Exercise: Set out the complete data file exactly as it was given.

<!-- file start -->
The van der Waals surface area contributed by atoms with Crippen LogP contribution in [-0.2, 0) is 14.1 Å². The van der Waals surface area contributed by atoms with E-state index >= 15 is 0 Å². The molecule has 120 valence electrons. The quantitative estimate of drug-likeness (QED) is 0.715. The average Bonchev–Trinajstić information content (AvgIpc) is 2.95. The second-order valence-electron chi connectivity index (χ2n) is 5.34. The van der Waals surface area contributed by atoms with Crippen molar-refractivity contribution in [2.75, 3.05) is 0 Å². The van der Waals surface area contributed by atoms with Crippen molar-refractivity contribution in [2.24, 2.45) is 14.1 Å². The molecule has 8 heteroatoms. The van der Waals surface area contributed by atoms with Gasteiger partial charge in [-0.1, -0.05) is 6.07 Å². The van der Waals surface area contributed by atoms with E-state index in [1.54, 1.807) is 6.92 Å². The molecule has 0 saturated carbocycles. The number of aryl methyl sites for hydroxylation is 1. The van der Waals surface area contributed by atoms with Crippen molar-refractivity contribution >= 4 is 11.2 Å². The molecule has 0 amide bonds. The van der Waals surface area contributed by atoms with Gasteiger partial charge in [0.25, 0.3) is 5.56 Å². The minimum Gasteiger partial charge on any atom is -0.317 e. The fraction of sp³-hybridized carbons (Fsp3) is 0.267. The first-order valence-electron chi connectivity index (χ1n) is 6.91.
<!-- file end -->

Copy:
The van der Waals surface area contributed by atoms with Crippen LogP contribution in [-0.2, 0) is 14.1 Å². The van der Waals surface area contributed by atoms with E-state index >= 15 is 0 Å². The molecule has 120 valence electrons. The quantitative estimate of drug-likeness (QED) is 0.715. The average Bonchev–Trinajstić information content (AvgIpc) is 2.95. The second-order valence-electron chi connectivity index (χ2n) is 5.34. The van der Waals surface area contributed by atoms with Crippen molar-refractivity contribution in [2.75, 3.05) is 0 Å². The van der Waals surface area contributed by atoms with Crippen molar-refractivity contribution in [2.24, 2.45) is 14.1 Å². The molecule has 8 heteroatoms. The van der Waals surface area contributed by atoms with Gasteiger partial charge in [-0.1, -0.05) is 6.07 Å². The van der Waals surface area contributed by atoms with E-state index in [1.54, 1.807) is 6.92 Å². The molecule has 0 saturated carbocycles. The number of aryl methyl sites for hydroxylation is 1. The van der Waals surface area contributed by atoms with Crippen molar-refractivity contribution >= 4 is 11.2 Å². The molecule has 0 amide bonds. The van der Waals surface area contributed by atoms with Gasteiger partial charge in [0.25, 0.3) is 5.56 Å². The minimum Gasteiger partial charge on any atom is -0.317 e. The fraction of sp³-hybridized carbons (Fsp3) is 0.267. The first-order valence-electron chi connectivity index (χ1n) is 6.91.